Going, Gone

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Status: Finished  |  Genre: Romance  |  House: Booksie Classic
Vince and Lynn meet online and their relationships grows into something unexpected and beautiful. However, it takes an unlucky turn of events to show them what they really mean to each other.

Submitted: November 06, 2016

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Submitted: November 06, 2016

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I’m a smart person. Yeah, I’m definitely a smart person. I’m also crazy. I think I’m crazier than I am smart. It’s not the good kind of crazy either. Vince could probably testify to it. He’s experienced me in all of my deranged glory more than once. That’s the thing about Vince; he always seemed to find a way to bring out the crazy in me like nobody else. But then again, men don’t make women crazy. We do that lovely stuff to ourselves when we fail to demarcate the sections of our lives as clearly as we should. Vince had been allowed into an area that was had been expressly marked as a high risk one and that was nobody’s fault but mine. Sometimes things didn’t work out. He and I, it seemed, were one of those things.

I also have a real knack for choosing the most inopportune moments to do things. It was one of the things that Vince liked so much about me in the first place. I always managed to nudge people off-kilter, catch them with their guard down, and unflinchingly ask the awkward questions nobody had the guts to utter. The middle of an art gallery, bustling with people, probably wasn’t the best place to have the kind of conversation I wanted to start but screw it.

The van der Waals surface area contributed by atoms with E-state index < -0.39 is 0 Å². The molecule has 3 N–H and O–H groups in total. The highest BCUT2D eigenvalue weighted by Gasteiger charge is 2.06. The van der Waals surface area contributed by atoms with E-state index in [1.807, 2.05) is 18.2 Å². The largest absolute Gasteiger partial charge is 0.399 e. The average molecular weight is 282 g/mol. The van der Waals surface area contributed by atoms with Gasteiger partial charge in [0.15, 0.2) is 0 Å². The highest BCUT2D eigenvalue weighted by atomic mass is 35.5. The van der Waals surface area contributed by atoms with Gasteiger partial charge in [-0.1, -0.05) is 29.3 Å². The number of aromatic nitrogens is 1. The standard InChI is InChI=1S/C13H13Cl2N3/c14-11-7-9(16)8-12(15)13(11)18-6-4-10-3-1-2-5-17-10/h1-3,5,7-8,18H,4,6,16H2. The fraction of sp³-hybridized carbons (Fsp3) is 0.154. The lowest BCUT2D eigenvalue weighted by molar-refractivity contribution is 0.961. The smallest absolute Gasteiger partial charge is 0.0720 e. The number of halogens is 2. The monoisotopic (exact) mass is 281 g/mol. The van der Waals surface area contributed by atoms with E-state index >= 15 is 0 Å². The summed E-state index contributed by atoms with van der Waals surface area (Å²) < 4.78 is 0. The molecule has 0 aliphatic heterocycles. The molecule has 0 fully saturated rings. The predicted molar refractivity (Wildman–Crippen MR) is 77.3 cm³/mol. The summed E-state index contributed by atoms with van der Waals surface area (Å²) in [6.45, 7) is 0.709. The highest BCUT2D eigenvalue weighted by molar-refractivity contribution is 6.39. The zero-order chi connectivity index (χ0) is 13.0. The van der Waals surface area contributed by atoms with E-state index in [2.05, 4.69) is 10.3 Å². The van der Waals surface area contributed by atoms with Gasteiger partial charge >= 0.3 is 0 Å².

My nerves had already been frayed dangerously thin by the preceding weeks and if I had to stare at one more pretentious, over-priced, paint-splattered canvas, I was going to lose my mind. I wondered why Vince thought it would be a good idea to bring me to this place to begin with. It was hot and stuffy, people kept bumping into me and I was tired of pretending that I was considering spending three month’s salary on some dubious-looking doodles.

“I hate this fucking painting. Also, I’m leaving,” I blurted suddenly, my eyes still fixed on the jumble of colours in front of me. It was selling for R195 000.

The background chatter seemed insignificant in contrast to his stunned silence. It drowned everything else out. He turned to look at me so quickly that his brown curls bounced around for a moment. I was very fond of how his hair did that but then I remembered the last time I saw it flowing about so haphazardly. My jaw tightened.

“You’re joking, right?” asked Vince in disbelief.

“No,” I answered simply.

“You can’t!” he said, the anger rising in his voice.

I frowned at him, starting to feel angry myself.

“What the hell is that supposed to mean? I can’t? Since when do you make any decisions about what happens in my life anymore?”

If I was honest with myself, I still wasn’t even sure if I was making the best decision but I didn’t have the energy for another fight. That’s all Vince ever wanted to do with me it seemed. He sighed deeply and ran a hand through his hair. He always did that when he was trying to calm down.

“Listen, Lynn. I’m just worried for you. Have you seen what those places look like? I mean, you’re willingly walking into a warzone. It doesn’t make sense to me.”

“It doesn’t make sense to you? This shouldn’t be news to you, Vince. I talked about wanting to do this a very long time ago. Where was all the worry then?”

“Well I didn’t think you were actually going to go! I thought we talked about this!”

“No, we didn’t talk about anything. You expressed your opinion about something that is, in the end, my decision and we never brought it up again.”

He was trying not to lose his temper, I could tell. He was definitely getting better at it, I could give him that. It wasn’t going to help either of us though. He sighed again and shoved his hands into his pockets in frustration.

“Do we have to do this here? Really?”

“We can go outside if you like, but we’re definitely doing this now.”

 

*****